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[Peter Leeson, guest-blogging, May 20, 2009 at 7:59am] Trackbacks
A Preposterous Suggestion: Of TJ, Pirates, and America's Founding

In the course of doing interviews on The Invisible Hook over the last several weeks I've had a number of people ask me if I thought America's Founding Fathers might have been influenced by early 18th-century pirates in framing the United States government.

Before you laugh, let me explain . . .

In the book I analyze early 18th-century pirates' system of social organization, the basic principles of which are, in several important respects, I suggest quite similar to those of our own.

The centerpiece of pirate governance was a system of constitutional democracy. Before launching a plundering expedition, each crew drew up a written document that stipulated the rules that would govern its members while the pirates remained together. These "articles" also empowered the chief pirate officer--the quartermaster--to enforce the rules, administer proscribed punishments, divide the booty, and so forth. Critically, by making many of these terms explicit, pirate constitutions not only empowered the quartermaster in these duties but also constrained him. He was not free divide plunder anyway he saw fit, for example, arbitrarily bestow social insurance payments on pirates he liked (pirates had an early system of workers' comp), or punish lawbreakers willy-nilly.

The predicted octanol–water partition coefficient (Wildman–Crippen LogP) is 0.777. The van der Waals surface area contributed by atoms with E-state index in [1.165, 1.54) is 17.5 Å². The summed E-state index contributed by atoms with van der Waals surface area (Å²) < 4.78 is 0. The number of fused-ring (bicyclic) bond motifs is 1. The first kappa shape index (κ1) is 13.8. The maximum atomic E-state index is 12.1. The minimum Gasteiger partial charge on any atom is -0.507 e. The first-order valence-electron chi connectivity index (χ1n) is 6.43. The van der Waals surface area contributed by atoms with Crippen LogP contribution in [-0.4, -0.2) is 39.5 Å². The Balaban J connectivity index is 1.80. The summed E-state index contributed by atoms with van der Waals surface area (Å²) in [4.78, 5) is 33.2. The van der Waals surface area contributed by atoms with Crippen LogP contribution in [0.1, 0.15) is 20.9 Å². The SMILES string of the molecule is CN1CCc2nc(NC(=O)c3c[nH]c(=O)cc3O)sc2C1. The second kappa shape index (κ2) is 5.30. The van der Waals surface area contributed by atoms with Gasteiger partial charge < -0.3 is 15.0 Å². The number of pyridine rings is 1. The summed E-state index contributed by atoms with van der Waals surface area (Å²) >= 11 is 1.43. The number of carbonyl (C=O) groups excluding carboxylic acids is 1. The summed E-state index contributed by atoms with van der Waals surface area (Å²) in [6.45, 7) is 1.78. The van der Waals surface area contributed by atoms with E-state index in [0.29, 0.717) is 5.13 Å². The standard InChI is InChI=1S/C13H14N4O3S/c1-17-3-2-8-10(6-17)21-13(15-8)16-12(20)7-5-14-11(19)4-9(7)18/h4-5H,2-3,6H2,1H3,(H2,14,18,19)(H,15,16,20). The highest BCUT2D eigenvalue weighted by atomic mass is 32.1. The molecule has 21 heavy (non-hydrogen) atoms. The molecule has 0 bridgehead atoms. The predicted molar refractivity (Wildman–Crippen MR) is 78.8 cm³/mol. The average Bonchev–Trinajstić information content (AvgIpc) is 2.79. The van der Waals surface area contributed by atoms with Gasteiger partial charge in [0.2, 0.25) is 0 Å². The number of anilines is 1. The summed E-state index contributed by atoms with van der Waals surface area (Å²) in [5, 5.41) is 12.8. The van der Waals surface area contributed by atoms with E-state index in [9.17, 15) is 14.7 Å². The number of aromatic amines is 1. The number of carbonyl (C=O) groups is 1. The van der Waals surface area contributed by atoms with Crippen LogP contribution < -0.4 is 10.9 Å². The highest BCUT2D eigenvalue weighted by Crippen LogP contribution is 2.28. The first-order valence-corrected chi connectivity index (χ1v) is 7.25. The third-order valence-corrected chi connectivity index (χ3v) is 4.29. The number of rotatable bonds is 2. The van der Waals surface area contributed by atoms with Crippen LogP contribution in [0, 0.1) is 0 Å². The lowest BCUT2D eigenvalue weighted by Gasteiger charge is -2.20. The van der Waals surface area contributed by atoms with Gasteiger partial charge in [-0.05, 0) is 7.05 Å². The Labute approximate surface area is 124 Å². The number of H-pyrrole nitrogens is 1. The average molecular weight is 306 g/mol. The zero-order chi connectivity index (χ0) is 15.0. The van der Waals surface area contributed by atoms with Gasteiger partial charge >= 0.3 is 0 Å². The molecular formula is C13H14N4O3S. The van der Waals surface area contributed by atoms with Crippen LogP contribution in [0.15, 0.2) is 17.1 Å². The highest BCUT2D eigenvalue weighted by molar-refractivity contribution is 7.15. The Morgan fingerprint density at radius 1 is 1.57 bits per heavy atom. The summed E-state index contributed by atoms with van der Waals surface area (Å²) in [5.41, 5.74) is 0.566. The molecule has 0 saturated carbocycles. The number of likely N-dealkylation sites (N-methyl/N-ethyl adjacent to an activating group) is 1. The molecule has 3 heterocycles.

In addition to such "constitutional checks" on the quartermaster, pirates also exerted democratic checks on his behavior. Pirates popularly elected the quartermaster and could, and did, democratically remove quartermasters who overstepped their bounds or otherwise acted in ways at odds with the other crewmembers' interest.

The quartermaster also exercised his authority within the context of a system of piratical separation of powers. While the quartermaster wielded command in cases such as those described above, he wielded no command in times of conflict with potential prizes. Authority in these cases fell to the captain, the other central pirate officer, who pirates also democratically elected and deposed. Notably, pirates' democratic mechanism for this and other purposes was also established in their constitutions.